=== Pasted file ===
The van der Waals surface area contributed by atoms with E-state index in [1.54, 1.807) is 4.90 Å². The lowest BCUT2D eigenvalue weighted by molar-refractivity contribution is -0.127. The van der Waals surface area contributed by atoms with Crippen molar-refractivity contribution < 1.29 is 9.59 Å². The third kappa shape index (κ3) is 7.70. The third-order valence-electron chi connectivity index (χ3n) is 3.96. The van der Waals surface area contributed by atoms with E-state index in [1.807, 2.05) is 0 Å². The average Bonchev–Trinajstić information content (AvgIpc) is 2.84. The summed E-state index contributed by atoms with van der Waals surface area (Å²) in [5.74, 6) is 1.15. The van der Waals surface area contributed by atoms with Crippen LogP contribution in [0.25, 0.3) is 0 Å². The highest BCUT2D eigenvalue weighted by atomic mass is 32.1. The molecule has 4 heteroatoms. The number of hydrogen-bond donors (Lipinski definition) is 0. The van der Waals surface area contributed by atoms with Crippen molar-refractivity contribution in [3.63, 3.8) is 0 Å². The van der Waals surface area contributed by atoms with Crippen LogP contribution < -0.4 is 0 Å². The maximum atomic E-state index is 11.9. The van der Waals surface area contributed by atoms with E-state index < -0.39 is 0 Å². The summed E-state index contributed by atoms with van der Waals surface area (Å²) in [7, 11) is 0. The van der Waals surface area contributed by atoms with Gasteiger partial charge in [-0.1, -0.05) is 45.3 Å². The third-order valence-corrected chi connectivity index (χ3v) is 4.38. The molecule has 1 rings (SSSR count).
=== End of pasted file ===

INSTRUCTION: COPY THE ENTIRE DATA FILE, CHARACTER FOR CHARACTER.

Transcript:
The van der Waals surface area contributed by atoms with E-state index in [1.54, 1.807) is 4.90 Å². The lowest BCUT2D eigenvalue weighted by molar-refractivity contribution is -0.127. The van der Waals surface area contributed by atoms with Crippen molar-refractivity contribution < 1.29 is 9.59 Å². The third kappa shape index (κ3) is 7.70. The third-order valence-electron chi connectivity index (χ3n) is 3.96. The van der Waals surface area contributed by atoms with E-state index in [1.807, 2.05) is 0 Å². The average Bonchev–Trinajstić information content (AvgIpc) is 2.84. The summed E-state index contributed by atoms with van der Waals surface area (Å²) in [5.74, 6) is 1.15. The van der Waals surface area contributed by atoms with Crippen LogP contribution in [0.25, 0.3) is 0 Å². The highest BCUT2D eigenvalue weighted by atomic mass is 32.1. The molecule has 4 heteroatoms. The number of hydrogen-bond donors (Lipinski definition) is 0. The van der Waals surface area contributed by atoms with Crippen molar-refractivity contribution in [3.63, 3.8) is 0 Å². The van der Waals surface area contributed by atoms with Crippen LogP contribution < -0.4 is 0 Å². The maximum atomic E-state index is 11.9. The van der Waals surface area contributed by atoms with E-state index < -0.39 is 0 Å². The summed E-state index contributed by atoms with van der Waals surface area (Å²) in [7, 11) is 0. The van der Waals surface area contributed by atoms with Gasteiger partial charge in [-0.1, -0.05) is 45.3 Å². The third-order valence-corrected chi connectivity index (χ3v) is 4.38. The molecule has 1 rings (SSSR count).